Tumour-hunting stem cells beat back brain cancer

03 February 2017

Glioblastoma_-_MR_coronal_with_contrast.jpg

Gliobastoma (astrocytoma) WHO grade IV - MRI coronal view, post contrast. 15 year old boy.

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Stem cells made from adult skin and programmed to hunt down tumours have been developed by scientists in the US.

In ways that scientists are still working out, certain types of stem cell are naturally drawn to sites of cancer spread, probably in response to attractive signals that leach out of the tumour. So scientists have begun to exploit this homing instinct by loading the stem cells with anticancer-cargoes that are then delivered to the tumour as the stem cells burrow their way in.

In tests on mice with glioblastoma, a deadly form a brain cancer, tumours treated this way shrank by up to 90%, and phase 1 clinical trials are now underway in human subjects. However, these trials have relied heavily on stem cells made from other patients and are therefore not a genetic match for the individual undergoing treatment.

This could carry risks and also limits the duration of the therapeutic effect that these cells can effect before they are removed by the immune system.

Now University of North Carolina scientist Juli Bago and her colleagues have come up with a way to turn a patient's own skin cells into the neural stem cells (NSCs) known to be highly effective at tracking down cancer.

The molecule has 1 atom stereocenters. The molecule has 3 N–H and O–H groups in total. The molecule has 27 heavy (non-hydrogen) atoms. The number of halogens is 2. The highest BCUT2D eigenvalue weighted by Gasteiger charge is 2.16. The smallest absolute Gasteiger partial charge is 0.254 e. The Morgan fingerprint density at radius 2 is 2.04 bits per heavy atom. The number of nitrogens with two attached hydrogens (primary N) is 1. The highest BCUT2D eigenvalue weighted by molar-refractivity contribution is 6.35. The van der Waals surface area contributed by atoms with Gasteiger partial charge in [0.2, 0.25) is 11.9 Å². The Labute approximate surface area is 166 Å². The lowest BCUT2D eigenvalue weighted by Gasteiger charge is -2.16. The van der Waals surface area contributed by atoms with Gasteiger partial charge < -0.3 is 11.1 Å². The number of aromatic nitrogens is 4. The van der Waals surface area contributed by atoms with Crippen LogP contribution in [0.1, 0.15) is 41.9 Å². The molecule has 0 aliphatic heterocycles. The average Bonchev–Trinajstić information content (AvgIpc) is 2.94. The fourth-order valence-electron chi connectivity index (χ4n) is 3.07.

With a rapidly progressive disease like glioblastoma time is of the essence. Thankfully these cells can be made within just 4 days and the new technique means that a patient can be injected with cells that are genetically matched with themselves.

The technique is described this week in the journal Science Translational Medicine. Human skin cells known as fibroblasts were re-programmed in culture by adding a cell signal called SOX2 and providing a combination of NSC-provoking factors in the growth medium. This triggered the fibroblasts to switch from skin cells to NSCs.

Mixed with glioblastoma cells in culture, the newly reprogrammed NSCs moved rapidly towards and inveigled their way into tumour. To see whether the NSCs were capable of killing off the cancer cells the team tested two approaches.

First they programmed the cells to produce a suicide signal called TRAIL, which triggers adjacent cells to die. Compared with control mice, the mice that received the TRAIL-expressing NSCs had 50 fold lower levels of tumour in their brains 24 days later.

The team also engineered their NSCs to produce an enzyme called thymidine kinase (TK), which can convert a harmless drug called ganciclovir into a toxic active form that destroys growing cells. Test mice that received the NSCs and the ganciclovir drug had 20-fold smaller tumours a month later compared with controls.

Animals that had their tumours removed and then received the therapy, mimicking the surgical resection that a human would receive, had residual tumours 3.5 times smaller than controls two weeks later.

This shows, albeit in animal models of human disease, that cancer-homing stem cells can be safely prepared from human skin cells. These results, say the scientists, have a broad impact because NSC therapy is being explored for a range of metastatic, paediatric and peripheral cancer therapies...

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